Help required on calculating lot size

Hi all,

Suppose I have 500 CAD. How much lots of AUDUSD can I trade?

We suppose that 100% of money is being risked.

What’s weird, is that when I try to calculate the lot size I can trade, the calculators don’t ask for my leverage.

Also, could you please show me how to calculate it? I looked at the explainations on other websites, but they aren’t exactly noob-friendly.



The maximum I[/I] number of lots depends on the MARGIN required per lot.

Let’s assume that your broker offers you 50:1 maximum allowable leverage, which corresponds to required margin of 2% of the notional value of your trade; and, just to use round numbers, let’s say that this works out to CA$2000 per standard lot, CA$200 per mini-lot, and CA$20 per micro-lot. And let’s assume that you’re trading micro-lots.

The [I]approximate[/I] answer to your question is: CA$500 ÷ CA$20 = 25 micro-lots. However, this result does not take account of the initial “loss” which your position will incur due to the spread. If the “maintenance margin” on your account is the same as the “initial margin”, then as soon as you open a 25-micro-lot position in AUD/USD, your “available margin” will be zero, and you will get a MARGIN CALL, automatically closing your position.

To avoid an instantaneous margin call, you would have to reduce your position to [B]24 micro-lots.[/B]

If you did that, here’s what would happen:

As soon as your 24-micro-lot position was opened, your broker would set aside CA$480 of your account balance as required margin, and deduct the spread from your remaining CA$20. Let’s say the spread is 2.5 pips, and 1 pip is worth CA$0.11 per micro-lot. Therefore, the cost of the spread on 24 micro-lots would be CA$6.60 (that is, 2.5 pips x CA$0.11 x 24 micro-lots), which leaves CA$13.40 to cover losses, if price moves against you.

In this extreme scenario, a price move of more than 5 pips in the wrong direction would trigger a margin call.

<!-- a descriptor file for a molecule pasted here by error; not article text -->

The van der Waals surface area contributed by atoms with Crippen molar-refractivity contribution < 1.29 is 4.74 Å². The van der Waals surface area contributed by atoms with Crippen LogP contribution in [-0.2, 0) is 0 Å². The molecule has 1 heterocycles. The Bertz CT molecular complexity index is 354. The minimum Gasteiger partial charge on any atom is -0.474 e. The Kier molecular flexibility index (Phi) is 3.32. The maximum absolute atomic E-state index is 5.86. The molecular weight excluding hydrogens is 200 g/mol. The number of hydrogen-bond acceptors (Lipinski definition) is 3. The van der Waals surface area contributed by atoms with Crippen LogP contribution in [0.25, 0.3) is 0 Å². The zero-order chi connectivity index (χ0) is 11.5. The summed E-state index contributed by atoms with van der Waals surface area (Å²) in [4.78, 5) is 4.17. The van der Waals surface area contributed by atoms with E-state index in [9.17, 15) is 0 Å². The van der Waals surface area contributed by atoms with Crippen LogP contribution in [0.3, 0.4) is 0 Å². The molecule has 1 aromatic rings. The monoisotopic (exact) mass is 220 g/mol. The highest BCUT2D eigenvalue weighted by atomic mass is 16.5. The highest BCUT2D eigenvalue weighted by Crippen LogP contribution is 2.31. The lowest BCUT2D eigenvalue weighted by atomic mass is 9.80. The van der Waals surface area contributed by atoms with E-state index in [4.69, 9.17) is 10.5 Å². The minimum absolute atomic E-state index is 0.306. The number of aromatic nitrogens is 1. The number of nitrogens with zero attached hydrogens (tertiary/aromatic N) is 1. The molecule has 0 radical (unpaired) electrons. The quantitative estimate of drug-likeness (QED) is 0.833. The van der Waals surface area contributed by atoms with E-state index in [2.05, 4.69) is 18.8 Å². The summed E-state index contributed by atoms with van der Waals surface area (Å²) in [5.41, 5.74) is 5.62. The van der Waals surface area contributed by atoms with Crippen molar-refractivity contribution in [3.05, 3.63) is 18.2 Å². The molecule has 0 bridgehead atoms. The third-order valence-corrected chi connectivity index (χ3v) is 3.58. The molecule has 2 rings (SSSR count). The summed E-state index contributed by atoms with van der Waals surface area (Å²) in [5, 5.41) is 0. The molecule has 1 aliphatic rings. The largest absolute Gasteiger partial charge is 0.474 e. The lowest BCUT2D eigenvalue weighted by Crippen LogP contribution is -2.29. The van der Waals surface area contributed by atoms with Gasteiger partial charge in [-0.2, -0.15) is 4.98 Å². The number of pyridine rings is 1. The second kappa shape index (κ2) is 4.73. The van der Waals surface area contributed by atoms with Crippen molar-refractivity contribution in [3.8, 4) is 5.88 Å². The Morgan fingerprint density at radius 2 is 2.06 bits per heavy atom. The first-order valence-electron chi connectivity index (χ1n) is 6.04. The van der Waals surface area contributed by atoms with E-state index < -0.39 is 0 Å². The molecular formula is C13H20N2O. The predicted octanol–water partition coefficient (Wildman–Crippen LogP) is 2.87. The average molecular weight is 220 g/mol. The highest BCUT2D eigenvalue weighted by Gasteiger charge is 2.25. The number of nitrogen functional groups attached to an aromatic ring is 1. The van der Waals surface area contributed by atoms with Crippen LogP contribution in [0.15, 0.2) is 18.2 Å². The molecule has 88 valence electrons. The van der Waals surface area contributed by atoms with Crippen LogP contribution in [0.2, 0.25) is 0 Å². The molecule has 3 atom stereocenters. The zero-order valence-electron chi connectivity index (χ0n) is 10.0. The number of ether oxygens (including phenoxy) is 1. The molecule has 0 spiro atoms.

Technically speaking, you can’t risk a 100% wipeout of your account, because of MARGIN. You can only risk the portion of your account which is [B]not[/B] set aside as margin.

Position Size Calculators are set up for normal money management scenarios — not extreme scenarios like “100% risk”.

Under normal trading conditions, where something like 1% to 10% of account balance is at risk, there is no need for the Calculator to account for the margin amount required in the trade.

If you use a Position Size Calculator, and enter the required data, including your “100% risk” figure, you will get an erroneous result.

Are you sure you want to go down this road? Okay, buckle up.

L = the maximum number of micro-lots you can trade
S = the stop-loss, in pips, which you will place on your trade
P = pip-value, in CA$ per pip per micro-lot
B = your account balance, in CA$
M = required margin, in CA$ per micro-lot

L x S x P = B - (L x M)

The left side of this equation represents the loss you will take, if you have L micro-lots on board, and your stop-loss is hit. The right side of the equation represents the portion of your account available to cover losses (that is, your balance minus the total margin required on L micro-lots).

Just to throw some numbers into this equation: Let’s say balance (B) is CA$500, stop-loss (S) is 50 pips, pip-value § is 11¢ per pip, and required margin is CA$20 per micro-lot.

L x 50 pips x CA$0.11/pip = CA$500 - (L x CA$20)

Using your high-school algebra, you should be able to calculate that L = 19.6 micro-lots. Since you can’t trade a fraction of a micro-lot, the answer has to be rounded down to [B]19 micro-lots.[/B] If you placed this trade, a price move of more than 50 pips against you would trigger a margin call. At that point, your margin would be released back to your account, and that amount would be the portion of your initial 500-dollar balance that you did [B]not[/B] lose.